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Saturday, April 6, 2013

Pope wants church to 'act decisively' on abuse

         Pope Francis

ROME -- Pope Francis has called on the Roman Catholic Church to "act decisively" to end the sexual abuse of minors by priests, the Vatican said Friday.
At a meeting with the head of the Vatican's doctrinal department, Archbishop Gerhard Mueller, Francis said tackling the abuse problem was crucial for the credibility of the church, the Vatican said in a statement.
Abuse by priests remains a major problem for the church and has cost it millions of dollars in legal fees while prompting declining church attendance amid accusations that senior prelates covered up for abusive priests.
Mueller heads the Congregation for the Doctrine of the Faith, which investigates cases of abuse.
The newly elected pope said the Vatican department should continue to "act decisively as far as cases of sexual abuse are concerned, promoting, above all, measures to protect minors, help for those who have suffered such violence in the past [and] the necessary procedures against those who are guilty," the statement said.
Francis said he wanted bishops to enact "directives in this matter, which is so important for the witness of the church and its credibility."
The statement prompted a skeptical reaction from a victims group, the Survivors Network of Those Abused by Priests, which said it did not go far enough.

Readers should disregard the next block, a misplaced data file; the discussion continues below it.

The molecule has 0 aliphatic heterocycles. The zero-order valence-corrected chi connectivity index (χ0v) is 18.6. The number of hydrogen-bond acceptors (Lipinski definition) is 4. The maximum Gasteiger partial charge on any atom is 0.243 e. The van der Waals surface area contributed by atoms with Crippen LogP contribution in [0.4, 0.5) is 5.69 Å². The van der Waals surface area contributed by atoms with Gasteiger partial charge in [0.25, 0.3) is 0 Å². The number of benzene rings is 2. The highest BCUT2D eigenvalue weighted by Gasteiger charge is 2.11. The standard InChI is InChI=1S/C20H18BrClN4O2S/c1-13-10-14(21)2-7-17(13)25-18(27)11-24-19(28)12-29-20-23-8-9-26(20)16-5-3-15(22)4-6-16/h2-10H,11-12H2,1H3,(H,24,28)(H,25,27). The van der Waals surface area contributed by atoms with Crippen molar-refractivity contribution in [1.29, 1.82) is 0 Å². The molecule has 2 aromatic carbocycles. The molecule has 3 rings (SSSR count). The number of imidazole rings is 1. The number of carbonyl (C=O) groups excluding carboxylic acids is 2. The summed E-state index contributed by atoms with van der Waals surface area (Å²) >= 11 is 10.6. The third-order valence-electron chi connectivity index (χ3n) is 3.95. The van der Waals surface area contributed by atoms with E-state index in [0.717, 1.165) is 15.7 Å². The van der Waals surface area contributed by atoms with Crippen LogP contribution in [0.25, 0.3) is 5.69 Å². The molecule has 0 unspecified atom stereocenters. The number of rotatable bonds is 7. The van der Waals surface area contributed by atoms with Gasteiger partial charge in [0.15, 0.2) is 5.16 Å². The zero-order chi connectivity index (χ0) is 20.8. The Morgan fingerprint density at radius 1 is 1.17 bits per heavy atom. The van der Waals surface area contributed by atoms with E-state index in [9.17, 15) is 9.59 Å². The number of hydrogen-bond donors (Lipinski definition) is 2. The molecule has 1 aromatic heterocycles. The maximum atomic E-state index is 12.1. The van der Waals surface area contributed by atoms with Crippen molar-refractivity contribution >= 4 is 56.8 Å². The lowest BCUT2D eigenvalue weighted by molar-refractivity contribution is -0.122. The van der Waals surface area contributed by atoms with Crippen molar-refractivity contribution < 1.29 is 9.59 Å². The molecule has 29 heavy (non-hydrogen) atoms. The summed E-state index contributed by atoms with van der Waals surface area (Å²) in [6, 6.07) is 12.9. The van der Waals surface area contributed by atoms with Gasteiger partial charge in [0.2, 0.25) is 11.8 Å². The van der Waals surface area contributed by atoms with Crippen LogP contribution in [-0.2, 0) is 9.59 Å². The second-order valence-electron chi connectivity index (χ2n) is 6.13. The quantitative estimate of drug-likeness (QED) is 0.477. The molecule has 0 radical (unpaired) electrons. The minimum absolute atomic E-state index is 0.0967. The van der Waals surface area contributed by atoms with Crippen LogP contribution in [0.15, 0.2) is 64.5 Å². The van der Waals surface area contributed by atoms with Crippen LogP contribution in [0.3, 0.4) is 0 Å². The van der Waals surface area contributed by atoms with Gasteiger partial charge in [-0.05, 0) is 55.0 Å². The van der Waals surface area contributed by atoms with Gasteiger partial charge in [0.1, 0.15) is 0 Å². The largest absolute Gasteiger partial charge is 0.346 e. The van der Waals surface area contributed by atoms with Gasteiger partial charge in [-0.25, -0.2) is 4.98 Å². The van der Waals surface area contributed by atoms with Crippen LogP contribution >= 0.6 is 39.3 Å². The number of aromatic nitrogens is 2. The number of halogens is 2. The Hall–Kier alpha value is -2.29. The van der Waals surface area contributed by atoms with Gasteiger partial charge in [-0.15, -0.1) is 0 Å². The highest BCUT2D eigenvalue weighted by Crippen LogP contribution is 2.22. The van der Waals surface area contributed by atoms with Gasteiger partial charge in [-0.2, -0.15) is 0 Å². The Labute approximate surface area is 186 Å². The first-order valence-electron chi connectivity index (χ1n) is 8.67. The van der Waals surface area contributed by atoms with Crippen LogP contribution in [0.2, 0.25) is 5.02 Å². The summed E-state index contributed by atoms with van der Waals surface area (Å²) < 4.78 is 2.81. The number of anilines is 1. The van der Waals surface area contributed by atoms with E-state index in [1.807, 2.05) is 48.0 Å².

"Action, not discussion, is needed," a statement from the group said. "We can't confuse words with actions. When we do, we hurt kids. We must insist on new tangible action that helps vulnerable children protect their bodies, not old vague pledges that help a widely discredited institution protect its reputation."
"Once again, as have happened hundreds of times already, a top Catholic official says he's asking another top Catholic official to take action about pedophile priests and complicit bishops," Barbara Dorris, an official of the group, told the Associated Press.
Dorris also criticized Francis' encounter with Cardinal Bernard Law during a visit to St. Mary Major Basilica in Rome the day after the pope's election last month.
Law, the former archbishop of Boston who was accused covering up for abusive priests there, was named by the late Pope John Paul II to head the basilica and has since retired from the post.

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